Who Was Major William Hibbs?
Mosby's eye rested on a grizzled, hardened little man well past his fiftieth birthday. He had given his name as William Hibbs, Loudoun County blacksmith. Some of the Partisans said he had two sons off fighting with the regular army.
His hat, a faded felt riddled by sparks from the forge, rested sideways on his head, above a matting of gray hair that hung low over his forehead like a fetlock. ...The only part of his raiment that represented the army was an old gray military coat, held together by a strange array of buttons, only two of which bore the initials of the Confederacy" (Jones, 106). "Mosby eventually dubbed him "Major", and the nickname stuck. Hibbs, said a comrade, was the most excitable of men" (Wert, 43)."On March 23, , Mosby's conglomerates...near Chantilly...Mosby dismounted his men, formed a line behind some fallen trees and fired into the oncoming column.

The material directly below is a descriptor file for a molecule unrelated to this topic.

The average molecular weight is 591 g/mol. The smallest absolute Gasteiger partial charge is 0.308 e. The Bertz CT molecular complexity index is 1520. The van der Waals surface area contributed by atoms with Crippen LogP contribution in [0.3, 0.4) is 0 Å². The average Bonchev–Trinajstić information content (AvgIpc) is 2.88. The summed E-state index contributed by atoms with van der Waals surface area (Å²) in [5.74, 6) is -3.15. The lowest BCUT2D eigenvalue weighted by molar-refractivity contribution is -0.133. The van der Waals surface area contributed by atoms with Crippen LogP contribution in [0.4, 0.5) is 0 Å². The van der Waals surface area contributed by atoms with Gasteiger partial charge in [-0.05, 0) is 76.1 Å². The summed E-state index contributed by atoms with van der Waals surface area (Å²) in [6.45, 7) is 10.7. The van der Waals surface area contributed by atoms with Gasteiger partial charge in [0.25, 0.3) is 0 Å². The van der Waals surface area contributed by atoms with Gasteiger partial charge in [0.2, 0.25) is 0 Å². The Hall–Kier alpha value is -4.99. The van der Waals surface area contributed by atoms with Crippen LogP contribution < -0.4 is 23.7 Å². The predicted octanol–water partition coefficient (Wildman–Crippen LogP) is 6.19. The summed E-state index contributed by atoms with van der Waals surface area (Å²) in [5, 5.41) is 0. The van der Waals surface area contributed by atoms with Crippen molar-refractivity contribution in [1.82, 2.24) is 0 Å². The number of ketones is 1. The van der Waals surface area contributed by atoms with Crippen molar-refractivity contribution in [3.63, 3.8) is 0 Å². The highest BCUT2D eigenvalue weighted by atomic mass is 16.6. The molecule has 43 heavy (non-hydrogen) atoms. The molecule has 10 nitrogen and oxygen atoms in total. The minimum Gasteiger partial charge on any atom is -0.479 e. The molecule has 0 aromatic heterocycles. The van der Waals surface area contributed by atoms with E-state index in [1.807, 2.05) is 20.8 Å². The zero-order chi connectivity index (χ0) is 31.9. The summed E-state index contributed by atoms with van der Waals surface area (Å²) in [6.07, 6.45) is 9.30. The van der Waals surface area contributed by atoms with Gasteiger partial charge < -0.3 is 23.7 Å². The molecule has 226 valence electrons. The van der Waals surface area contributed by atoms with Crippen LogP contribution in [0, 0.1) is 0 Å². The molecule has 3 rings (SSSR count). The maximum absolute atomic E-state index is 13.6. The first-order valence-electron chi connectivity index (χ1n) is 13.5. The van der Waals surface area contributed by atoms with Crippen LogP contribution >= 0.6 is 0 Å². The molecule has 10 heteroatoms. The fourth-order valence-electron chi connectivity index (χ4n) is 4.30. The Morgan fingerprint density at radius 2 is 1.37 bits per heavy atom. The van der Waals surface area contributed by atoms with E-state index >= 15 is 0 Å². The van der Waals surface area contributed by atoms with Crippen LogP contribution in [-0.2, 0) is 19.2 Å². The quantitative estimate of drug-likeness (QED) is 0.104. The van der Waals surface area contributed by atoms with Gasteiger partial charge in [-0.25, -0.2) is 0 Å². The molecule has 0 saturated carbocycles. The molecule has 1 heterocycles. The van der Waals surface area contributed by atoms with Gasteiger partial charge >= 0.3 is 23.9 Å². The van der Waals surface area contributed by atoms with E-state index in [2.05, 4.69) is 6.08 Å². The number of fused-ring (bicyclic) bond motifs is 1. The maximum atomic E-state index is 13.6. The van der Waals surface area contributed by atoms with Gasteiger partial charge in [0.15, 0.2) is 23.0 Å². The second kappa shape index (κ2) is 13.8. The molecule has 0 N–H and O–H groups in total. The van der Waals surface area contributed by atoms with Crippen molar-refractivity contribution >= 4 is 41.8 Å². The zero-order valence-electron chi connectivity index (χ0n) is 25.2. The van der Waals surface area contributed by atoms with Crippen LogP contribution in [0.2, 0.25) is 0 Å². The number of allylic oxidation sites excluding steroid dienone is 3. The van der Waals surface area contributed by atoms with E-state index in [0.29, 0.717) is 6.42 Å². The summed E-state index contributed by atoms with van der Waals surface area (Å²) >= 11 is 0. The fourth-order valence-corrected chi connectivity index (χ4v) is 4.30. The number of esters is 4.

The gunfire stalled the New Yorkers long enough for the Confederates to remount and charge...the Northerners fled in a wild horse race. In the forefront of the Southerners rode ‘Major' William Hibbs, uncontrollable in his joy" (Wert, 49)."Mosby had continued sending what the men dubbed ‘Corn Details' [to forage from the farmers] into Loudoun throughout May. On occasions an entire company performed the duty; at other times ‘Major' William Hibbs and a few men hauled the grain.
Hibbs, stated John Alexander, possessed an unerring instinct for locating a Union sympathizer's barn in the dark of night. Hibbs was equally adept at finding a local distillery" (Wert, 165).
Jones, Virgil Carrington. Ranger Mosby. McLean: EPM. 1972.Wert, Jeffry D. Mosby's Rangers. New York: Simon/Shuster, 1990.